Hunting With Pointers And Air Rifles
Now in your country, it may not be the rabbit that is the subject of this article. But substitute whatever small, furry, ground-dwelling mammal that tastes good you do have, and this article will mostly apply.
First, Let’s Talk About The Rabbit.
The rabbit, or coney as it used to be known, was introduced into Britain in Roman times. Farmed in man-made warrens, and kept by monks (as the unborn kits were not thought to be meat and so could be eaten on religious holidays), they did not become classed as vermin until relatively recently.
They have been eaten in great numbers at times, with vast quantities being sent to London to satisfy the capital’s appetite, and they did fetch good prices. In post-war Britain a law was passed to ensure that landowners were responsible for controlling the numbers of rabbits on their ground.
The rabbit has fallen out of favour with the modern diner, but for the me there are few more enjoyable meals than a rabbit cooked in a cider and onion casserole, or a younger animal pan-fried with a few mushrooms. For those who have the time and inclination, a few offcuts of smoked ham can be combined with rabbit and mushrooms, with a couple of boiled eggs thrown in for good luck, in one of the most delicious pies to be eaten hot or cold.
Now, The Air Rifle.
In the UK, the air rifle is one of the few hunting weapons that can be used without a license. These models are restricted to less than 12 foot-lbs power, and are generally available in .22 or .177 calibre. Anything higher than this requires a Fire Arms Certificate (fac) which involves a great deal of restrictive paperwork.
Fortunately the air-rifle can be used in the lower power out to twenty or thirty yards. You need a good quality sight for this purpose, preferably one that gathers plenty of light so that it can be used at dusk.
Pellets cost a penny or two each. If the rifle is manually cocked rather than using compressed gas, then once you have the basic kit your costs will be minimal for a ready supply of meat. If you go for the compressed gas option, typically CO2 gas bottles, then the running costs can go up 5 fold.
Camo gear need not be dear (I paid £30 for ten sets of camo NCB suits from eBay – shop around!), and will ensure that you get many more shots.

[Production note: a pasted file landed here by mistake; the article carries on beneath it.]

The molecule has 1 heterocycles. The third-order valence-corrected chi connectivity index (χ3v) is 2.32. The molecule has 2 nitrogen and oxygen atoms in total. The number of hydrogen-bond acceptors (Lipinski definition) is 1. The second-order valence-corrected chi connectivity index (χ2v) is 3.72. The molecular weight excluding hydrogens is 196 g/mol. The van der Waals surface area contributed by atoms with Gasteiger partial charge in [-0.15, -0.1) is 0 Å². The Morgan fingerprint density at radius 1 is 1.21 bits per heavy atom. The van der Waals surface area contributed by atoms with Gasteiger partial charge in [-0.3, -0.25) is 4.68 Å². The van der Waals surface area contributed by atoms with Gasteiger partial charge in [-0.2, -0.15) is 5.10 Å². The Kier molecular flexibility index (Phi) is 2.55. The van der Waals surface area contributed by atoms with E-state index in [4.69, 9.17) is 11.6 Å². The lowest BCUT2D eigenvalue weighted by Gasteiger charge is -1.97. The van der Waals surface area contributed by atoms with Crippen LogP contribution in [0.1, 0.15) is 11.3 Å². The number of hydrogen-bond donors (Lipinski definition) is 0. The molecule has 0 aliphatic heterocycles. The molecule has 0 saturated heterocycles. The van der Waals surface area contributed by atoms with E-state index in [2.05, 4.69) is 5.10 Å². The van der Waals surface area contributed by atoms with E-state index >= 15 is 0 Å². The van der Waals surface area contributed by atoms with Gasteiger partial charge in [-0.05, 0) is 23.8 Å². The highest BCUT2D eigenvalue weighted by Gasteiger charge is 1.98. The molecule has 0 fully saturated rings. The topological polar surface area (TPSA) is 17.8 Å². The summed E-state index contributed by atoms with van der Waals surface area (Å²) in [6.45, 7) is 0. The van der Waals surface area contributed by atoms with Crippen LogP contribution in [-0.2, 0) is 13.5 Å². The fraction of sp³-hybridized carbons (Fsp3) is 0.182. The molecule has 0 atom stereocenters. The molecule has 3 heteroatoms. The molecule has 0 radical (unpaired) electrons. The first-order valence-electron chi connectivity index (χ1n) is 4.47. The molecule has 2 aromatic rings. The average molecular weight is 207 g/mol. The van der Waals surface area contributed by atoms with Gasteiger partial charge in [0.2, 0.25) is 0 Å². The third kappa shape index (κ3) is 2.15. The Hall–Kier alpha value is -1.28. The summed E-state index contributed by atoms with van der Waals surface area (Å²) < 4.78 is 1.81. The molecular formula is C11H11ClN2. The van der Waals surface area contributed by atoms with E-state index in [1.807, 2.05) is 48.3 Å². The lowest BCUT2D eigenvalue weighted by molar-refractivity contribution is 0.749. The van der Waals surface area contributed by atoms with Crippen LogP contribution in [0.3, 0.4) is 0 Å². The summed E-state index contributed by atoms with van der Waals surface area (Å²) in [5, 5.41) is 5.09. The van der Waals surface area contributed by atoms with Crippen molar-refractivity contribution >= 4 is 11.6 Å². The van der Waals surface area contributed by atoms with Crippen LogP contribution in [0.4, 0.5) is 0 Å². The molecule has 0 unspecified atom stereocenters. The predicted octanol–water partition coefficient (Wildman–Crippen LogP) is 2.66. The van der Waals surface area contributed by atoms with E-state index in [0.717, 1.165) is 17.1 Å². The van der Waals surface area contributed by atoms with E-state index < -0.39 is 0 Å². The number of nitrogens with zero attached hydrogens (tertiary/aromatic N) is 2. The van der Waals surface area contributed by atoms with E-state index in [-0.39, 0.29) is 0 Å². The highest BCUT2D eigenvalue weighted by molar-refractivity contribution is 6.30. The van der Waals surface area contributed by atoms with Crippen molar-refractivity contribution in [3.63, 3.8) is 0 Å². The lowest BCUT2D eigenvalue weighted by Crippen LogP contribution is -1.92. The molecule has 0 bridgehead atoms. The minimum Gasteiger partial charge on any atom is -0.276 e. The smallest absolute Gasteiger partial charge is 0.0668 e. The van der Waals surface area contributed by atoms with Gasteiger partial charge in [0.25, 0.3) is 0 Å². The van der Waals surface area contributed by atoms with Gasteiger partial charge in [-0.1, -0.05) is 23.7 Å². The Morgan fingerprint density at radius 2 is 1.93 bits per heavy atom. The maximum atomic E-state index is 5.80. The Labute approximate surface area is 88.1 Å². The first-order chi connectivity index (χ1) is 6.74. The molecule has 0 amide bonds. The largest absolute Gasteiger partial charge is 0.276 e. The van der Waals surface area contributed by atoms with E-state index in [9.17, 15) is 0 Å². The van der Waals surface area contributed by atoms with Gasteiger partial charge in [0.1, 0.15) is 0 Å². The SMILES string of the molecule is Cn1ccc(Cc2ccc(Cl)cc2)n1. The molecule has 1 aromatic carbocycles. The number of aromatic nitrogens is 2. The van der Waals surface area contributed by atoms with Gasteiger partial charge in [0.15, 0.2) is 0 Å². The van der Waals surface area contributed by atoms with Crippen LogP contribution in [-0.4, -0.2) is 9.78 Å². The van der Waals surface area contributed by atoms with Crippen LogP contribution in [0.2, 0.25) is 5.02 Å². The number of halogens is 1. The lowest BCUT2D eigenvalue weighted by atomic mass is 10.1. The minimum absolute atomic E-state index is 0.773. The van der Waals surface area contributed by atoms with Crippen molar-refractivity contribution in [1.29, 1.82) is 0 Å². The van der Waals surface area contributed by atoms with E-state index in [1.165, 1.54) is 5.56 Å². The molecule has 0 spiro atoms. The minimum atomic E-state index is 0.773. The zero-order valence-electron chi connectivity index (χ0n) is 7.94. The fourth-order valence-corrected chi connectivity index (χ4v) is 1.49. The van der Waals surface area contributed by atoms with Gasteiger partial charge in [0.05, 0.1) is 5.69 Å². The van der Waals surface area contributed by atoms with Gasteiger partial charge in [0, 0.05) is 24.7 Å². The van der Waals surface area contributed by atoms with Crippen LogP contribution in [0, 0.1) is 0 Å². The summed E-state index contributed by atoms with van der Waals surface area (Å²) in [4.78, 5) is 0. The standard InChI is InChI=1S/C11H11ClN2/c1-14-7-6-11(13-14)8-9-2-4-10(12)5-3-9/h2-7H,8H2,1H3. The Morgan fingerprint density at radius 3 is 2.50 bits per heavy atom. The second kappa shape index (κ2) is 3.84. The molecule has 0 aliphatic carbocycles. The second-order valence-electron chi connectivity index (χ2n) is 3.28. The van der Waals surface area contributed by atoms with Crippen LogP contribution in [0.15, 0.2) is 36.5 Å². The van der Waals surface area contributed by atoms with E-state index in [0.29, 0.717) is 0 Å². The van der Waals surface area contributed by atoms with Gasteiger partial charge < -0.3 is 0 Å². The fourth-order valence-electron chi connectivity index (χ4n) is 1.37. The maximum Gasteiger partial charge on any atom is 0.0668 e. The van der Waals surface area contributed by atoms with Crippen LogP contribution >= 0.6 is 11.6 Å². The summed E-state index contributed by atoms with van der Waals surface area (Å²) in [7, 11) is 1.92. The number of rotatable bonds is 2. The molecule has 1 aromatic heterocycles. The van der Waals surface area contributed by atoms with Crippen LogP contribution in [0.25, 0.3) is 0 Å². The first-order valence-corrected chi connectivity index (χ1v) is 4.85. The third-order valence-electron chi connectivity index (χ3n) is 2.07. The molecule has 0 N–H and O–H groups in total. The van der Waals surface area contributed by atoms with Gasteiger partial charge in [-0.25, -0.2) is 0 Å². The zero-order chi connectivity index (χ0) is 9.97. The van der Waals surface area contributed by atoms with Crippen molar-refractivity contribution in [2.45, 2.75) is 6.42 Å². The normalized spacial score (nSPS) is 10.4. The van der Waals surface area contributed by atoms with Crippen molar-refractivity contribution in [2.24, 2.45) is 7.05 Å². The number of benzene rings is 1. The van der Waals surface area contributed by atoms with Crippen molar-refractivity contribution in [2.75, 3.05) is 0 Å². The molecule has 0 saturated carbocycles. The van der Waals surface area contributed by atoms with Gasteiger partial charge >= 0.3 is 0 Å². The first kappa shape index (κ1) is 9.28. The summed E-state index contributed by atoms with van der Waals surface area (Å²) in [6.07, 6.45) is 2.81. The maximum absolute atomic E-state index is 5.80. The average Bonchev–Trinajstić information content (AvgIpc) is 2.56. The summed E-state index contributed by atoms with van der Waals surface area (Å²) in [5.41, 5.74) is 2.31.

Your Ability To Group Pellets
You need to be able to put a pellet in a half inch circle if you are going to use the rifle for head shots. If you decide that heart and lung shots are suitable, you will need to be grouping in a one inch circle. At what distance? The distance you are going to shoot at!
You will find the .177 shoots a flatter trajectory, meaning that you can shoot over a slightly longer distance without holding the gun over or under the aiming point. However there is quite a discussion on the suitability of the .177 for an animal the size of a rabbit.
Next get to study your quarry. Make sure that you understand where the brain is, and where the heart and lungs are in relation to the forelegs. The head shot should result in the rabbit being stopped immediately, but the heart and lung shot will allow the animal to run, sometimes for twenty yards. For this reason, you need to be aware of where the animal is in relation to its burrow before you take the shot.
A rifle rest can add considerably to your abilities to group pellets and take humane shots. Go for at least a bipod, and you can make your own rest if you are handy!
Now the Dog.
The last and arguably the most important food getter you need. Ideally for use with an air rifle, you need a pointing dog that will ‘hold’ a rabbit in light cover – this is one of the most exciting things any gundog can do for you!
If you haven’t got a pointer, then one of the retrieving breeds will be useful, but it must walk to heel, or wait at the down whilst you stalk your quarry. Once the shot is taken a retriever can be sent to retrieve a wounded animal, which makes it less useful for working the dog with a shotgun.
Last and not least, the ground
Please note that it is necessary to have permission to shoot rabbits from the landowner or tenant farmer, and if the ground is used as a pheasant shoot, you will need the gamekeeper on your side as well. Remember to treat the ground and animals with respect, and ensure that you eat what you kill.